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Kim North: If pensions tax must change, make it simpler

We now have a new prime minister and YouGov research shows although Boris Johnson is the most popular Tory MP, just one in five expect him to be a good or great prime minister, compared to half who think he will be a poor or terrible one.

Brexit issues dominate and within financial services media there are many comments that the new government could review pensions tax more deeply following the recent consultation paper from the Department for Health and Social Care, NHS pension scheme: proposed flexibility.

I certainly hope they simplify pensions tax relief as there are hundreds of pages of relevant tax legislation which few fully understand. Most of my clients over the years do not understand grossing up of pension contributions or how to claim higher rate tax relief never mind tapered annual allowance and protected lifetime allowance calculations. Pension tax is too complicated for the majority of those in workplace pensions with Wealth Wizards saying 40 per cent of workers are uninterested in their pension.

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Over the years I’ve found that people only show interest in their pension on two occasions; when they leave an employer and when they are close to retirement when it’s often too late to do anything to lift the value of their retirement fund. Only with encouragement and explanation from a human financial adviser will make pensions slightly interesting. Online pensions information tends to just confuse people as the regulated activity of “which pension and which funds should I invest pension money in?” remains the domain of financial advisers.

Pension freedoms introduced the pensions Wild West with the freedom to smash and grab the previously impenetrable defined benefit pension schemes to get access to life-changing sums of money.

I’ve just been through a small DB transfer for myself. For six months I coached a university netball team. They kindly put me in the local government DB pension scheme. As a leaver with a DB pension transfer value of just £330 the trustees recommended that I transfer out and sent to me 16 pages of complex transfer value calculations. I had to send my birth certificate and seek independent financial advice before the transfer could take place. I did suggest that with such a small sum advice was not necessary, but the trustees were adamant. Coincidentally a friend’s husband was leaving the European Commission and had a DB transfer value of more than mine but under £30,000 and was told he must seek financial advice before the transfer could take place. He spoke to many financial advisers and sadly the adviser charge was prohibitive.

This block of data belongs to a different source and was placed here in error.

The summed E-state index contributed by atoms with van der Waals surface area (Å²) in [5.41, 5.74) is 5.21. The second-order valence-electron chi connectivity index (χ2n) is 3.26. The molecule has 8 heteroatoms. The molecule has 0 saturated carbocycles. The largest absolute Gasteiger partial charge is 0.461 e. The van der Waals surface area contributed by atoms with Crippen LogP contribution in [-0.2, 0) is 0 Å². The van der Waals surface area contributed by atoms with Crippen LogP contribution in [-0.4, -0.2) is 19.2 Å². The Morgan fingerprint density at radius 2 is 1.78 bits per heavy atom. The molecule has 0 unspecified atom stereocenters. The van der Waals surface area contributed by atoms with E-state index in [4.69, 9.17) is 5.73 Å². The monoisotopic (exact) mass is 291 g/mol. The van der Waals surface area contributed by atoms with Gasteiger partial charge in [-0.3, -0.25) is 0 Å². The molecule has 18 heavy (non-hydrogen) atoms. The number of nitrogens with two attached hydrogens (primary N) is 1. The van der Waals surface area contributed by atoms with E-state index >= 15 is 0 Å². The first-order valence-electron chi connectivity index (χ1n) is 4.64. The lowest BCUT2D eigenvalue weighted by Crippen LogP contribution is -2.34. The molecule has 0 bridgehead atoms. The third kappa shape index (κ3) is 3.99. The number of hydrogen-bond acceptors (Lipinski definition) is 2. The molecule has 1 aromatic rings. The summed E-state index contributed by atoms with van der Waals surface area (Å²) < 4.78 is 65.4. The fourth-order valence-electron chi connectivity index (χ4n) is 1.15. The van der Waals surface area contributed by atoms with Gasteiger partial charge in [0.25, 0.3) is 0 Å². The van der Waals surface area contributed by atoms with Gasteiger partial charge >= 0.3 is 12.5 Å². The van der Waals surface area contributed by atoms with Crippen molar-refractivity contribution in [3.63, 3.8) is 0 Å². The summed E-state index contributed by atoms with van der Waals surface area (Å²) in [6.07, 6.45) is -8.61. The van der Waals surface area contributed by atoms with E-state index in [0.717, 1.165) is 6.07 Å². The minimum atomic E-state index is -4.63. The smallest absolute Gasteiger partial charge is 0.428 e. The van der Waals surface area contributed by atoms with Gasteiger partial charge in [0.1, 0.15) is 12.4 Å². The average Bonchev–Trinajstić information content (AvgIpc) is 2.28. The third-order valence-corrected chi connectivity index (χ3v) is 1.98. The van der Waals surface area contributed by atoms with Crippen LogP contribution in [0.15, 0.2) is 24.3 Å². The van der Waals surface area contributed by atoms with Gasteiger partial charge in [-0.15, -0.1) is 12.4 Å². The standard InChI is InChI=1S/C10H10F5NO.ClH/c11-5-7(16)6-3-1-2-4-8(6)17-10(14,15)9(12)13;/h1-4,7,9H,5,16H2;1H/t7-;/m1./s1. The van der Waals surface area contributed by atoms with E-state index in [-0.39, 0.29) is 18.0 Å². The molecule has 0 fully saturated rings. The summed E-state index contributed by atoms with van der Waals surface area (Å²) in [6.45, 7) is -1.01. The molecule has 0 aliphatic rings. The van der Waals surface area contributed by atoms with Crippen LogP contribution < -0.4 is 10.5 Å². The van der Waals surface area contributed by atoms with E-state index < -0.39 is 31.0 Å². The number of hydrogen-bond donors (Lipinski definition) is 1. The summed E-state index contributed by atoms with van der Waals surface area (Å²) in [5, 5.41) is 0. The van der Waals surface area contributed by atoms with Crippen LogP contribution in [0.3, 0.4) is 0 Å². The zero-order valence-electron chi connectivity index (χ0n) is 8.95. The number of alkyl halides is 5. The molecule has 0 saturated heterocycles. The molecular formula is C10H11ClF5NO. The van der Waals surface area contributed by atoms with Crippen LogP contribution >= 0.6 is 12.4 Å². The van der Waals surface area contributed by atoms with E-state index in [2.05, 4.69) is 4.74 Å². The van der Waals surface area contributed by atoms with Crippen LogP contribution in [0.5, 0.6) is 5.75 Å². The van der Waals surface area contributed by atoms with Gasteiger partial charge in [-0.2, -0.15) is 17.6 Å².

The Pensions Regulator’s figures show DB pension transfers hit a record of £34bn in 2018/19, more than double the value registered in the previous year – £14bn. The DB transfer need for advice marches on, continuing to chip away at the £1.57trn of assets in private sector DB schemes.

I ask for two things:

1. Pensions taxation is simplified for all.

2. TPR enforces the £30,000 limit on all scheme trustees to allow transfers out without financial advice to allow the money to be spent as desired before death.

As Benjamin Franklin said “’In this world nothing can be said to be certain, except death and taxes.”

Kim North is managing director at Technology & Technical



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There are 4 comments at the moment, we would love to hear your opinion too.

  1. Noooooo! I couldn’t bear the complication of more pension simplification 🙂

    • Totally agree. Having been in the industry when Chancellor Nigel Lawson announced ‘in one step, I am simplifying pensions’ and lived with ever increasing complexities since then, it’s quite clear that government departments really don’t understand anything about the subject!

  2. Elizabeth Basten 2nd August 2019 at 5:15 pm

    I can see why you would say that only a human adviser can make pensions interesting…I suggest that a great AI if programmed to engage, entertain and achieve emotional empathy could spark interest in pensions from a non human by doing it in a very human way…?

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